To an Arkansan birder, Clubtails are like shorebirds.  There are a lot of them, they can be hard to distinguish, and they may be observable for only a short time.  Likewise, they are fun to chase and present an intriguing challenge to identify.  They can be stocky in appearance as some have enlarged terminal segments of their abdomen.

  • Common Sanddragon
  • Two-striped Forceptail
  • Unicorn Clubtail
  • Jade Clubtail
  • Stillwater Clubtail
  • Bayou Clubtail
  • Lancet Clubtail
  • Oklahoma Clubtail
  • Rapids Clubtail
  • Ashy Clubtail
  • Sulphur-tipped Clubtail
  • Pronghorn Clubtail
  • Banner Clubtail
  • Midland Clubtail
  • Ozark Clubtail
  • Cocoa Clubtail
  • Plains Clubtail
  • Cobra Clubtail
  • Gulf Coast Clubtail
  • Splendid Clubtail
  • Laura’s Clubtail
  • Russet-tipped Clubtail
  • Arrow Clubtail
  • Black-shouldered Spinyleg
  • Flag-tailed Spinyleg
  • Dragonhunter
  • Eastern Ringtail
  • Westfall’s Snaketail
  • Interior Least Clubtail
Jade Clubtail

Jade Clubtail

Spiketails (Cordulegastridae)

Large dragonflies that are boldly marked with black and yellow stripes on their abdomen.  In fact, abdominal patterns are very useful in their identification.  The Ouachita Spiketail is endemic.

  • Tiger Spiketail
  • Twin-spotted Spiketail
  • Arrowhead Spiketail
  • Ouachita Spiketail
Arrowhead Spiketail

Arrowhead Spiketail

Cruisers (Macromiidae)

Another group of large dragonflies.  These have big eyes (some of which are very colorful) and long legs.  They “cruise” up and down streams and/or rivers.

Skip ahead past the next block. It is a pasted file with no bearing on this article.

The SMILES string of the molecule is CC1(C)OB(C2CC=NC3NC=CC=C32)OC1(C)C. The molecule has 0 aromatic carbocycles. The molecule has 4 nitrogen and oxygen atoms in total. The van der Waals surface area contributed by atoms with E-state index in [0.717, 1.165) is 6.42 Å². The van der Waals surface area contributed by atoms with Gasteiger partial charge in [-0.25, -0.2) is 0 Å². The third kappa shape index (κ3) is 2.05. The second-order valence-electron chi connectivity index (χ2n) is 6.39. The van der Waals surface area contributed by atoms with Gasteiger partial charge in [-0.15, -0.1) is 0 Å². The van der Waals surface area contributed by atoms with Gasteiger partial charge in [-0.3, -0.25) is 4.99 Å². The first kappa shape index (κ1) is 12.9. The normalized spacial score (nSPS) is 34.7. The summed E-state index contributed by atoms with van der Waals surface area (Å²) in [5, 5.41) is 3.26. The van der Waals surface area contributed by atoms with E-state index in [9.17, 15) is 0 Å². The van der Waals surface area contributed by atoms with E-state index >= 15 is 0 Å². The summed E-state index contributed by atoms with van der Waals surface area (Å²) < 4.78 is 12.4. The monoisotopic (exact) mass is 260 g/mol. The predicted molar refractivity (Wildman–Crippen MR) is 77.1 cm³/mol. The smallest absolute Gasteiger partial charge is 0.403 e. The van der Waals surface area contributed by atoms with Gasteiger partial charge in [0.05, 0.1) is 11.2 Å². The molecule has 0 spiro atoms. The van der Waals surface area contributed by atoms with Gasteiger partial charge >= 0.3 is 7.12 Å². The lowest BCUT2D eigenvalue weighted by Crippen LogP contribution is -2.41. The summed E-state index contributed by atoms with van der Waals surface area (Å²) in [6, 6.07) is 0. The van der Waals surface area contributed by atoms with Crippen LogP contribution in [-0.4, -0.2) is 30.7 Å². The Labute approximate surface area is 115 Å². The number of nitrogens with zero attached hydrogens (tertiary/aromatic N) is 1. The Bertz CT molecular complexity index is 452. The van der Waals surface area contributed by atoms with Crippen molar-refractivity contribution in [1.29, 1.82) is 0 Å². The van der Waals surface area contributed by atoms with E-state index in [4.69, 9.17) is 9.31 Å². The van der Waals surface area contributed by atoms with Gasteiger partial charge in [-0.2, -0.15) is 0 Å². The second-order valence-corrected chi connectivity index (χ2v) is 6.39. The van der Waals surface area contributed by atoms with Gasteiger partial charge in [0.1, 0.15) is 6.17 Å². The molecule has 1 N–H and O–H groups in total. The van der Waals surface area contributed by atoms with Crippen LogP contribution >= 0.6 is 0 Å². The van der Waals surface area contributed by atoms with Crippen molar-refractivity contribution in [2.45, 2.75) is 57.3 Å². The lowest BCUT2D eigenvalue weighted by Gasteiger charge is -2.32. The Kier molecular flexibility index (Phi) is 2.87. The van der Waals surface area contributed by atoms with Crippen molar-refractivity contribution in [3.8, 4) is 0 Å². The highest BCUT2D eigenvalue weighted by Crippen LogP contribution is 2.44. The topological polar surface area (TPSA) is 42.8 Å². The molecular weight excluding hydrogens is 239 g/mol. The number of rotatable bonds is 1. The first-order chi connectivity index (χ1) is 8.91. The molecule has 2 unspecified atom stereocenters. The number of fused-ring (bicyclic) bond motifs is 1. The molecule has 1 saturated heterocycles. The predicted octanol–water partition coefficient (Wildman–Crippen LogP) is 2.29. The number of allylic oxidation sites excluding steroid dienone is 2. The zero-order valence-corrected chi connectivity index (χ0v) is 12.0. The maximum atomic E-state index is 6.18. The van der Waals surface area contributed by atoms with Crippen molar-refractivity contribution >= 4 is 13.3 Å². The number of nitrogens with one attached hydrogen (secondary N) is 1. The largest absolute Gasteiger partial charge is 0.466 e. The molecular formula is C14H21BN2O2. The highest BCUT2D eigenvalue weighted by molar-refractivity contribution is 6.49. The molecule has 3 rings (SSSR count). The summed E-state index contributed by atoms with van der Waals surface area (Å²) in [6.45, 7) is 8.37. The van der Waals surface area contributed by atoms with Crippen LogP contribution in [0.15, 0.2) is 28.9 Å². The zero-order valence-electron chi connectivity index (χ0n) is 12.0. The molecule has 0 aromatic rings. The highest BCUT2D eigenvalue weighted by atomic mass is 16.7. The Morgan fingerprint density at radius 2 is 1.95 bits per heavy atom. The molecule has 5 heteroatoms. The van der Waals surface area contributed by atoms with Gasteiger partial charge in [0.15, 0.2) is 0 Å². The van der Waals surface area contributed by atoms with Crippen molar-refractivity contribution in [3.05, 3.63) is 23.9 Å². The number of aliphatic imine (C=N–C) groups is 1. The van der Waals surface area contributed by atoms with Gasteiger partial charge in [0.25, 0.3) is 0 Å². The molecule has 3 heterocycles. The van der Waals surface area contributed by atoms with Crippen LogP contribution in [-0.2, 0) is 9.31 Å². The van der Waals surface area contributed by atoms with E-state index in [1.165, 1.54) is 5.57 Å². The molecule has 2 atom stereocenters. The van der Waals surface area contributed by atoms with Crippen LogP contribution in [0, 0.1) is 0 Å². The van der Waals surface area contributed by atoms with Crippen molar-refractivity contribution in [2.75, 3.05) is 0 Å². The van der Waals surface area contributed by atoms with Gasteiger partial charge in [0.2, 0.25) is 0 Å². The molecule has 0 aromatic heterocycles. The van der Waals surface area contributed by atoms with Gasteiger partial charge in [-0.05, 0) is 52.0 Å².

• Stream Cruiser
  • Swift River Cruiser
  • Allegheny River Cruiser
  • Gilded River Cruiser
  • Royal River Cruiser

stream cruiser

Emeralds (Corduliidae)

A large group named for the color of their eyes.  Some have a unique ring around the base of their abdomen.  The group is very diverse with some not resembling other family members at all.  Not well represented in AR.  With 47 species listed for the eastern U.S./Canada, we only have 14.

  • Selys’s Sundragon
  • Uhler’s Sundragon
  • Mocha Emerald
  • Fine-lined Emerald
  • Ozark Emerald
  • Clamp-tipped Emerald
  • Stygian Shadowdragon
  • Cinnamon Shadowdragon
  • Smoky Shadowdragon
  • Orange Shadowdragon
  • Common Baskettail
  • Mantled Baskettail
  • Slender Baskettail
  • Prince Baskettail

Skimmers (Libellulidae)

The most familiar group of dragonflies.  This is the group that most dragonfly enthusiasts cut their teeth on.  If you go out on a summer’s day in AR and keep a list of Odonates, at least 50% of them will be skimmers.  Like the emeralds, this group is very diverse with many different shapes and sizes.  These don’t get terribly big but some can be surprisingly small.  There are around 982 species of skimmers in the world (slightly larger than the clubtails at 961).  These, generally, have a straight abdomen.  Some like to hawk from a perch while others “glide” for most of the day.

  • Common Whitetail
  • Blue Corporal
  • Painted Skimmer
  • Twelve-spotted Skimmer
  • Widow Skimmer
  • Yellow-sided Skimmer
  • Spangled Skimmer
  • Bar-winged Skimmer
  • Slaty Skimmer
  • Great Blue Skimmer
  • Golden-winged Skimmer
  • Needham’s Skimmer
  • Roseate Skimmer
  • Eastern Amberwing
  • Four-spotted Pennant
  • Calico Pennant
  • Banded Pennant
  • Halloween Pennant
  • Double-ringed Pennant
  • Great Pondhawk
  • Eastern Pondhawk
  • Little Blue Dragonlet
  • Band-winged Dragonlet
  • Variegated Meadowhawk
  • Blue-faced Meadowhawk
  • Autumn Meadowhawk
  • Blue Dasher
  • Checkered Setwing
  • Swift Setwing
  • Pale-faced Clubskimmer
  • Hyacinth Glider
  • Striped Saddlebags
  • Red Saddlebags
  • Carolina Saddlebags
  • Black Saddlebags
  • Wandering Glider
  • Spot-winged Glider
Slaty Skimmer male

Slaty Skimmer male

Spot-winged Glider female

Spot-winged Glider female

Blue Dasher male

Blue Dasher male